Soon our guests started to arrive, and I am not sure I have been the same since. I wrote these words to the coordinators of the ministry yesterday afternoon:

You are both good at sharing your reflections with others after being here on Tuesday mornings. I want to share my reflections with you – and mainly express my deepest sense of gratitude and respect.

I experienced grace the moment I walked in. Perhaps it was good to be a few minutes late as I walked in and saw a table filled with necessities – with things I take for granted all the time – but morsels that people carefully selected and took into the shower room this morning. I was reminded of the Syrophoenician woman who responds to Jesus about how even the crumbs that fall from the table are blessings. It was a powerful display for my eyes to see.

I think I was particularly touched and transformed by one of our visitors, Sipea (sp?) this morning. She will be heavy on my heart this day, causing me to reflect and think often. I was touched by her saying how a shower was just what she needed. I was struck by how she bowed before so many of us expressing thanksgiving. I was struck by how she wanted to give us $5. And, her appearing to be so incredibly alone will haunt me with the questions of what more we can do. She’s entered my heart, for sure.

Gregory was typical Gregory. He drives me crazy, and yet, I enjoy hearing him say, “You know, Miss Donna?”

And, there is something powerful about watching people select a pair of clean underwear – something I’ll think about when I open my dresser drawer and see a collection of dozens of pairs to select from – and the power of being grateful for one clean, new pair – one pair – not dozens of pairs.

All of this is to say, thank you. Thank you for providing me with an experience of grace this morning. Thank you for allowing me to see God’s goodness in my life and in the lives of those around me. Thank you for your commitment and organization and passion that continue to propel this ministry.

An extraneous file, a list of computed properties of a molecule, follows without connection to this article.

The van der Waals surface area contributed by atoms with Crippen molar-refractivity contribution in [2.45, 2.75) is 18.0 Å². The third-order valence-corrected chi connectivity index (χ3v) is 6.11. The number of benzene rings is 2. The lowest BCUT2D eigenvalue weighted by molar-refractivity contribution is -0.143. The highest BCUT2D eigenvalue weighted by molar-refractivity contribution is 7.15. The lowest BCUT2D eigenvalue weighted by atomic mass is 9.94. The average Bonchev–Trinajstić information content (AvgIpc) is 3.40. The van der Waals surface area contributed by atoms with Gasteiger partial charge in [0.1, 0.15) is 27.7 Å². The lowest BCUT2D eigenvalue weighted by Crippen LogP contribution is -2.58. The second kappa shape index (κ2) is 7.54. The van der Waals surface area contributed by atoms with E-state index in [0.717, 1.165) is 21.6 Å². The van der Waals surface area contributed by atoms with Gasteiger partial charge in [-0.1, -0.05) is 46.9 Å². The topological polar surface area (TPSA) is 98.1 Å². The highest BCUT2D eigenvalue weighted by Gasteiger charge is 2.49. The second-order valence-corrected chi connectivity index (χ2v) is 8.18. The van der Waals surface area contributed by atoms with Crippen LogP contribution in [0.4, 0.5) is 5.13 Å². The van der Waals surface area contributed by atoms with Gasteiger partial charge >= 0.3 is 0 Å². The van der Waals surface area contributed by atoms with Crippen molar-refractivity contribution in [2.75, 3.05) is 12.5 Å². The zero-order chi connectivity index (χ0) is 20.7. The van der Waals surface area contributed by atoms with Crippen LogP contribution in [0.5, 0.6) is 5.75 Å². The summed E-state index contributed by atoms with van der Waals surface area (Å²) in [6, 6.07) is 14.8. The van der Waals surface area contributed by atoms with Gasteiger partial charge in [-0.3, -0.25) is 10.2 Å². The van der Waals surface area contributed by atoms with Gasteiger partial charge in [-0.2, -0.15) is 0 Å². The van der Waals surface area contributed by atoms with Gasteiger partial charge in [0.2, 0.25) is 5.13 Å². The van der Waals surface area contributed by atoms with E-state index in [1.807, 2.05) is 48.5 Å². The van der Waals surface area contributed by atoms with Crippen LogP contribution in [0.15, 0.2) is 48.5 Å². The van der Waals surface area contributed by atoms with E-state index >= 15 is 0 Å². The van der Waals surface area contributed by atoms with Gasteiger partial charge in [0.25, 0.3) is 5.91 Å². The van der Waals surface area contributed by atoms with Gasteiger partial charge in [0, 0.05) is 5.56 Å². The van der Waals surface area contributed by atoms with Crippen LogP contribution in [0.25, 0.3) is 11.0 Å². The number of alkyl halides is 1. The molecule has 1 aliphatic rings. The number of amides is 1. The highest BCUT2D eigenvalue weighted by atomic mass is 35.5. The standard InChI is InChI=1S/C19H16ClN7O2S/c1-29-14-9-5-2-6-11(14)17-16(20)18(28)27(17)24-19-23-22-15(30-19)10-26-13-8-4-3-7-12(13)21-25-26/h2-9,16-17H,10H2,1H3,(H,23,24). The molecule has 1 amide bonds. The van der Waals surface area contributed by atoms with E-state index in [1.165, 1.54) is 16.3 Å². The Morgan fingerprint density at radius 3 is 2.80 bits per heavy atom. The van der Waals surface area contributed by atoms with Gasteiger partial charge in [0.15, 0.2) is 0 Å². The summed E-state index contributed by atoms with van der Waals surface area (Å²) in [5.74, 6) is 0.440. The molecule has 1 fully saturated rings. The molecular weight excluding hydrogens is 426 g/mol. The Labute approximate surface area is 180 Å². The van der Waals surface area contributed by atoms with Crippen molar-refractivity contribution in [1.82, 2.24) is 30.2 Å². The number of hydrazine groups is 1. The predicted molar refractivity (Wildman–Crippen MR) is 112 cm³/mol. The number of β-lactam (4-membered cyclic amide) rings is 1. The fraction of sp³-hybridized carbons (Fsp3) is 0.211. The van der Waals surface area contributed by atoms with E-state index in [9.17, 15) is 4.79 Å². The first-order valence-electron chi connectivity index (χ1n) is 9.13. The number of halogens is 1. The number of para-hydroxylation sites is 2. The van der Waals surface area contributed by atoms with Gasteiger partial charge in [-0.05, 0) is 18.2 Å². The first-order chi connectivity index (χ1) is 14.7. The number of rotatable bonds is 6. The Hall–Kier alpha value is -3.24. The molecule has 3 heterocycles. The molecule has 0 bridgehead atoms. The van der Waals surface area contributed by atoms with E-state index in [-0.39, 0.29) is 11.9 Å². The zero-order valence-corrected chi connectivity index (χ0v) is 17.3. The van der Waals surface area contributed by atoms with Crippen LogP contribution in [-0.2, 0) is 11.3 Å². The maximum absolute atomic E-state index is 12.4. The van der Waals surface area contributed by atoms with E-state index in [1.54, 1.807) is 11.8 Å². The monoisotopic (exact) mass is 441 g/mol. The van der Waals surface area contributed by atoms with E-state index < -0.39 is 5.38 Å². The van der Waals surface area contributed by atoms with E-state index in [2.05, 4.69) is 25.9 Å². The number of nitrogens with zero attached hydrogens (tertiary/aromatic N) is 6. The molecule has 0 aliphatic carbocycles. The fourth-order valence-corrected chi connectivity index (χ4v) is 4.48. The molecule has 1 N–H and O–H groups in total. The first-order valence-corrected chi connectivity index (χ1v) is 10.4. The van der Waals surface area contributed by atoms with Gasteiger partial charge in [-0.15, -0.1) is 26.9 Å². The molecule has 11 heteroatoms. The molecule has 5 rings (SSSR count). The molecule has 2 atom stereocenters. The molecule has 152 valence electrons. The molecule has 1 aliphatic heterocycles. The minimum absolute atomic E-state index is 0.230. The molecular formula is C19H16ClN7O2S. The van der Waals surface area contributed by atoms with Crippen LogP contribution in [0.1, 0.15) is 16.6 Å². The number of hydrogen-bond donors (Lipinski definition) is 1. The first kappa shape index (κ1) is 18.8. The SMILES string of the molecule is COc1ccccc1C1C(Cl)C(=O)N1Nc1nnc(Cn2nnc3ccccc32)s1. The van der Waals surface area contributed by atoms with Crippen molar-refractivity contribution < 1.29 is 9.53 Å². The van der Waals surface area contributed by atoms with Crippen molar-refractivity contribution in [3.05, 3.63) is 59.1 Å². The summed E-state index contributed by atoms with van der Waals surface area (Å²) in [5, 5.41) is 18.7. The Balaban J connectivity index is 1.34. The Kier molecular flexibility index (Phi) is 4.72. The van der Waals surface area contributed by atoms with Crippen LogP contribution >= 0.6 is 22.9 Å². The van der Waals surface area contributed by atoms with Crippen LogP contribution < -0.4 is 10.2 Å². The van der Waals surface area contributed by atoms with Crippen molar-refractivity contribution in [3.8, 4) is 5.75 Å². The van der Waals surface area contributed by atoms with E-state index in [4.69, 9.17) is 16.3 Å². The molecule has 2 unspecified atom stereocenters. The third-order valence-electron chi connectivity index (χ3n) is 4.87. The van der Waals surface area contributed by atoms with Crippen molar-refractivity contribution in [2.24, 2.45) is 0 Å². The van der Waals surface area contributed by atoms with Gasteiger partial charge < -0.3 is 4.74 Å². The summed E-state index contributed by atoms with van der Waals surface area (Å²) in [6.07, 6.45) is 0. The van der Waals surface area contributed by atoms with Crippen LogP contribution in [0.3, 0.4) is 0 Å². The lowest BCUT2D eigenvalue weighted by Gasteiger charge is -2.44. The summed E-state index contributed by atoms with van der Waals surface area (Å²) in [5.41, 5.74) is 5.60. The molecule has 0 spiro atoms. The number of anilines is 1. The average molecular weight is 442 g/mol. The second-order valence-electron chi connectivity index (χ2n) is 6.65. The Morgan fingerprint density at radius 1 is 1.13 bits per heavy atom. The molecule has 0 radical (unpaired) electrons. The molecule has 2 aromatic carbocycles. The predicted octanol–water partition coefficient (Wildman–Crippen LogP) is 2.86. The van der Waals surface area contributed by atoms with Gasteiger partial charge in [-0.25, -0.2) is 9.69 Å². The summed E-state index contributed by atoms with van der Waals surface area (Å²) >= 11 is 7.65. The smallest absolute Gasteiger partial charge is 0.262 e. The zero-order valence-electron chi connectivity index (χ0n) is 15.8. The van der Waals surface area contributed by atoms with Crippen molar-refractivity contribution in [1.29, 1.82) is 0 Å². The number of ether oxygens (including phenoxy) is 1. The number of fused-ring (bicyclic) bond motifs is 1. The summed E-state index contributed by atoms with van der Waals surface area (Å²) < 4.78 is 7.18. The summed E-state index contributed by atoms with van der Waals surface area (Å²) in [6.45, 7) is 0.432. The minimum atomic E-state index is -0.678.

I am sincerely grateful, and I look forward to continuing to work with you as we discern our next faithful steps together.

Have a blessed day.

Glad to be your pastor,


This afternoon I was walking down the street when I heard someone calling my name, "Miss Donna, Miss Donna, Miss Donna!" I looked over and saw Gregory sitting on a bench in a park. I said, "Hello" to Gregory, and Gregory shouted again, "Miss Donna, I got to go to the dentist today!" I smiled and shared, "That's great." I then chuckled as I watched the people around me gaze at this man yelling to me on the sidewalk. As I continued to walk, I realized again how much I love this community.

1 comment:

cheryl said...

What a great post! Thank you for sharing this from your perspective. I loved how Gregory saw you later that day!

Interesting too, after just having seen the movie The Second Chance as part of our reconciling ministry with Asbury and the message of what downtown churches should be all about in providing urban ministry. Thanks, Donna!